Plot is the story’s engine, drawing various events together and relating the consequences of characters’ actions in response to those events. Essentially, plot tells you about cause and effect.
Some stories are character-driven while others are driven by the plot. It depends on the type of story. An action-adventure tale will move at a swift pace through several twisting and turning sub-plots while a love story may linger on the dilemmas faced by a number of characters. Whatever type of story it is, both character and plot have to be in harmony.
A plot-heavy story will appear contrived and keep the reader at a distance, while a character-rich tale will pull the reader in to the point where the plot is not evident but simply obstacles faced by this character you’ve got to know.
Plots are relatively easy to think up, it seems. They must be. More than once I’ve been accosted by a would-be writer saying, ‘I’ve got this great plot for a novel. Will you write it for me?’ Well, no, thanks, I’ve got more than enough of my own to work on. Nice to be asked, though.
Some writers don’t have a plot when they start – whether it’s a short story or a novel. They have the kernel of an idea, or a theme, or even an ending in mind. Then they throw in a few characters and see how they react to their situation. It works for some. Tolkien was well into The Fellowship of the Ring when he put his hobbits inside an inn and introduced a ruffian called Strider. At that point Tolkien didn’t know who Strider was or where the book was going! They write by the seat of their pants - pantsers.
Others plan each scene in fine detail, leaving nothing to chance and revel in the constraint this imposes.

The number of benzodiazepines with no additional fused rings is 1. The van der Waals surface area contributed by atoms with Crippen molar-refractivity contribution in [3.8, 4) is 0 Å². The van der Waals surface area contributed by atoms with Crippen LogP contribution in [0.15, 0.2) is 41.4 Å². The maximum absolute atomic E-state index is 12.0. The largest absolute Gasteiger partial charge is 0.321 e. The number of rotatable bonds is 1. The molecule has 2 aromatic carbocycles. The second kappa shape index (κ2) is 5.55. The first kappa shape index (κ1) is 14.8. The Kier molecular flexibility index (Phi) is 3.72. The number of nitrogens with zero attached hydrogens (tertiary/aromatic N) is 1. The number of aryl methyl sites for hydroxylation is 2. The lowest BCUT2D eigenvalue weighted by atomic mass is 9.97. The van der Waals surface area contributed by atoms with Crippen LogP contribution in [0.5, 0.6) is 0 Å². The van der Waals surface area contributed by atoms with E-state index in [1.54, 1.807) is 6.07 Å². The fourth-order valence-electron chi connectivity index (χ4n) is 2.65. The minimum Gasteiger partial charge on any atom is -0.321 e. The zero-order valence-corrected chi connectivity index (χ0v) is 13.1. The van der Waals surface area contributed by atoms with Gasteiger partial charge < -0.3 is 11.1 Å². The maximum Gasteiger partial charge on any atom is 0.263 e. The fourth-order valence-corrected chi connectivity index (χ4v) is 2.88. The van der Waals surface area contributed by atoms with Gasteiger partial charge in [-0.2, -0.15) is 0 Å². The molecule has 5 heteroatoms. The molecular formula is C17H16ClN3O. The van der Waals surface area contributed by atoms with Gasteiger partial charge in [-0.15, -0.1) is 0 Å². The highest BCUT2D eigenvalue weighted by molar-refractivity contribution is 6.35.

Most writers probably fall somewhere in between these two extremes. It depends on the material and that initial spark. If a particular character leaps out at the writer, wanting to be written about, then it invariably becomes a character-driven tale. Private detective Maisie Dobbs jumped fully formed into Jacqueline Winspear’s mind at traffic lights! If a clever twist on a standard theme has popped into the mind, then the test is how to lead up to that twist ending.
Plots should stem from the motivation of your characters. So it’s vital that you get to know the people in your story. Character building is another big issue.
Invariably, you will also be writing to a theme in your story. Make sure that this central idea runs through the story and is embodied in one of more character’s thoughts and actions.
A plot without conflict is not much of a plot. Again, conflict needs another detailed discussion, at another time. Suffice to say that drama must contain some obstacle which the protagonist has to overcome.
By carefully preparing your plot-plan beforehand, you control the occasional diversions and bring everything back on track. By getting to know your characters before starting, you have a good idea how they will react to your plot-plan and how they will shape the story.
Nothing is cast in stone. On occasion I have found that the initial plot-plan was too simplistic and the characters, as they became fleshed out in the writing, suggested more logical and stronger plot directions to take. That’s fine, as long as you remain in charge and don’t let the story completely unravel.
Good plots need to be consistent, convincing and contain character interaction. Weak plots simply take the reader from point A to point B and are usually implausible – they haven’t been thought through.
A story is often about a character’s growth or change through adversity, which is brought about by facing obstacles and overcoming them. The plot provides the means for the character to evolve.
For novel-length work, it is necessary to introduce sub-plots, which can be tests for secondary characters as well as the main protagonist. Yet these sub-plots must move the story forward, serve a purpose and reinforce the theme.
Convoluted plots exist, but they often appear contrived and lose all but the most attentive reader, so it’s advisable to steer clear of complex plot structures.
Every writer enters into a contract with the reader. The writer should not cheat. If the plot requires a twist, then that should be hinted at earlier rather than just being tagged on at the end.
A lengthier version of this subject can be found in Write a Western in 30 Days. (But you saw through my plot and knew I’d say that, didn’t you?)